体育比分预测竞猜网站 www.010514.live Sun Wu (535 B. C.~480 B. C.), whose courtesy name was Changqing, was born at Le'an (now Huimin，Shandong Province).
Revered as "Sun Zi", he was a well-known military strategist in late Spring and Autumn Period. To escape from domestic chaos, he took refuge in the State of Wu, where he was appointed general by the king. Under his command, the forces of Wu defeated the strong army of the State of Chu, subdued the people of the State of Yue, and deterred the states of Qi and Wei.
Sun Wu's The Art of War, composed of 13 articles, was the first systematic book on military strategies and tactics in ancient China and one of the earliest works on military strategies and tactics in the world.
In his theories, the art of war lies in the strategies of conquering the enemy. He held that five factors are of pivotal importance in the military affairs, that is, dao ( the moral law ), tian (heaven), di (earth), jiang (the commander)，and fa (method and discipline).
Dao refers to political strategies, which require the monarch and his people to make concerted efforts to support the war.
Tian and di refer to the natural conditions in warfare.
Jiang refers to the qualities of the military commander，in which “zhi (wit), xin (credibility), ren (benevolence), yong(courage), yan (strictness)” are a must.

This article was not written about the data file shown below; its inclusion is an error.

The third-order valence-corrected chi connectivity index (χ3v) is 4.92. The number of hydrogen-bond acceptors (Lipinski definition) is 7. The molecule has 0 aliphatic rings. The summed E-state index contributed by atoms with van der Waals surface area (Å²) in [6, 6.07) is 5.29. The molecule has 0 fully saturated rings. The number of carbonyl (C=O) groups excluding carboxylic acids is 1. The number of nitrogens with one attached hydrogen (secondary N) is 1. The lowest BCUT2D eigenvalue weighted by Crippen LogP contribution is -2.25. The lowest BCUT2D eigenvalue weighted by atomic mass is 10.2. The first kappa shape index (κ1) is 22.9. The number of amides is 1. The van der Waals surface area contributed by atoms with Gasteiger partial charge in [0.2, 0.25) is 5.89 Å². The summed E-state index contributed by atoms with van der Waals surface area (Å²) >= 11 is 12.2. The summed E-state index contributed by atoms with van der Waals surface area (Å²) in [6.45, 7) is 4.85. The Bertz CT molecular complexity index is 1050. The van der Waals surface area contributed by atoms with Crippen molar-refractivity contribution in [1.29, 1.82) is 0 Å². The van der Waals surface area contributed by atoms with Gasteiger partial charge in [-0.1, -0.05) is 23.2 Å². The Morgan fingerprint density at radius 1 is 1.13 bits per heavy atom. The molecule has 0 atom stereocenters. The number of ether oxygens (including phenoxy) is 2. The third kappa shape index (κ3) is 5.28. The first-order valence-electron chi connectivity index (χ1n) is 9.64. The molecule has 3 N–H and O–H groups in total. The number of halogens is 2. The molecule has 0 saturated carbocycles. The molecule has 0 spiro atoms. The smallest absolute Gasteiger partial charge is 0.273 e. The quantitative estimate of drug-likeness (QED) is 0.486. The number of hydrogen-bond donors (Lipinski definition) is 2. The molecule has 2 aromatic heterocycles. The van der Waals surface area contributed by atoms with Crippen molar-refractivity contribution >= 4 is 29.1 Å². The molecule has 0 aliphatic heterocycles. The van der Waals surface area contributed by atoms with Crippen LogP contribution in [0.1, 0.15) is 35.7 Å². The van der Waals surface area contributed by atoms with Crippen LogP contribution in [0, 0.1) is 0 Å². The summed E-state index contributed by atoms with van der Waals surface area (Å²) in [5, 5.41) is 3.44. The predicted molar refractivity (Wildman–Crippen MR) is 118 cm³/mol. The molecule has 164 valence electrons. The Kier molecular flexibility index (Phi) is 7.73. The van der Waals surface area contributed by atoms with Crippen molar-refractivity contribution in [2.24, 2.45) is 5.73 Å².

Fa refers to the relevant rules and regulations during warfare. Decrees must be issued and the systems of penalties and rewards must be applied to reinforce these rules and regulations and to heighten morale.
In The Art of War, Sun Wu elaborated on his strategic principles, which include ample preparations before war, better manoeuvrability over the adversaries, go-ahead offensive tactics, mobile and allied warfare, secret operations and flexible commanding without always obeying the sovereign's decrees.
The Art of War is rich in dialect thoughts, an example of which is Sun Zi's suggestion that the interactions among climatic, geographical and human factors are pivotal in combats. Also of pivotal importance are the quick and flexible reactions to complicated situations, on which Sun Zi pointed out that " he who can modify his tactics in relation to his opponent and thereby succeed in winning, may be called a heaven-born captain".
His assertion that "all warfare is based on deception" reveals his perception of the special nature of strategics as an art.